Tinsley v Bah
2008 NY Slip Op 03633 [50 AD3d 1019]
April 22, 2008
Appellate Division, Second Department
Published by New York State Law Reporting Bureau pursuant to Judiciary Law § 431.
As corrected through Wednesday, June 18, 2008

Frank C. Tinsley, Respondent,
Mamadou S. Bah et al., Appellants.

[*1] Baker, McEvoy, Morrissey & Moskovits, P.C., New York, N.Y. (Stacy R. Seldin of counsel), for appellant Mamadou S. Bah.

Cheven, Keely & Hatzis, New York, N.Y. (Mayu Miyashita of counsel), for appellant Adam Chilicki.

Kerner & Kerner, New York, N.Y. (Kenneth T. Kerner of counsel), for respondent.

In an action to recover damages for personal injuries, the defendant Mamadou S. Bah appeals, and the defendant Adam Chilicki separately appeals, from an order of the Supreme Court, Kings County (Saitta, J.), dated October 4, 2007, which denied their respective motions for summary judgment dismissing the complaint insofar as asserted against each of them on the ground that the plaintiff did not sustain a serious injury within the meaning of Insurance Law § 5102 (d).

Ordered that the order is affirmed, with one bill of costs.

The defendants Mamadou S. Bah and Adam Chilicki, although separately moving for summary judgment, relied on the same submissions in their attempts to meet their initial prima facie burdens. Their respective motion papers did not adequately address the plaintiff's claim, clearly set forth in his bill of particulars, that he sustained a medically-determined injury or impairment of a nonpermanent nature which prevented him from performing substantially all of the material acts constituting his usual and customary daily activities for not less than 90 days during the 180 days immediately following the subject accident. The subject accident occurred on June 4, 2005. The plaintiff alleged in his bill of particulars that he was confined to his bed and home for a period of 4½ [*2]months post-accident. The defendants' examining neurologist conducted his examination of the plaintiff approximately 1½ years after the subject accident occurred. He did not relate his medical findings to this category of serious injury for the period of time immediately following the subject accident (see Joseph v Hampton, 48 AD3d 638 [2008]; DeVille v Barry, 41 AD3d 763 [2007]; Torres v Performance Auto. Group, Inc., 36 AD3d 894 [2007]; Sayers v Hot, 23 AD3d 453 [2005]). The excerpts of the plaintiff's deposition testimony relied upon by the defendants essentially established only that the plaintiff was retired at the time of the subject accident. These submissions clearly did not establish the lack of any such category of serious injury.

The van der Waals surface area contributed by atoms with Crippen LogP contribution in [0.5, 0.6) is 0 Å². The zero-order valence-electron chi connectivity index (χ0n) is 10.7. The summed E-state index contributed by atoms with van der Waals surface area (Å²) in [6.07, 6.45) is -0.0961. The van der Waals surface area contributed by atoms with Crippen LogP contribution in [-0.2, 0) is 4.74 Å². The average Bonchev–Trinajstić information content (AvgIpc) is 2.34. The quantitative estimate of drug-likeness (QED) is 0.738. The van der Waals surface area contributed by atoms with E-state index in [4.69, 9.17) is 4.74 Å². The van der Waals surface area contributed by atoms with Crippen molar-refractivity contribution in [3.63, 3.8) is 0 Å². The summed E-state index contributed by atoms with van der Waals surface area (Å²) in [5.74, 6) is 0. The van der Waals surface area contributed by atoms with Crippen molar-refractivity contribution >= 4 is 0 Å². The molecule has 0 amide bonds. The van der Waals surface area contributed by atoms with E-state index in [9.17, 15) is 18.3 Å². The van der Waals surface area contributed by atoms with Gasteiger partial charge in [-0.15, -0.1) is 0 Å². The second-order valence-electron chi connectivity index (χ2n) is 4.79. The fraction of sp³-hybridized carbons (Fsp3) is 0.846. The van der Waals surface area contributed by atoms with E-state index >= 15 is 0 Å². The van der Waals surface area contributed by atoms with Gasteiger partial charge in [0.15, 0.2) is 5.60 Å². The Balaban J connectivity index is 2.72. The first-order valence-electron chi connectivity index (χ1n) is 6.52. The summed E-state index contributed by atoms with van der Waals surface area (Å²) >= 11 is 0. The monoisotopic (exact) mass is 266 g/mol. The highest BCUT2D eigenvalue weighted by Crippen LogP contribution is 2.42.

Since the defendants failed to satisfy their prima facie burdens, it is unnecessary to consider whether the plaintiff's opposition papers were sufficient to raise a triable issue of fact (see Joseph v Hampton, 48 AD3d 638 [2008]; Sayers v Hot, 23 AD3d 453 [2005]; Coscia v 938 Trading Corp., 283 AD2d 538 [2001]). Fisher, J.P., Florio, Angiolillo, Dickerson and Belen, JJ., concur.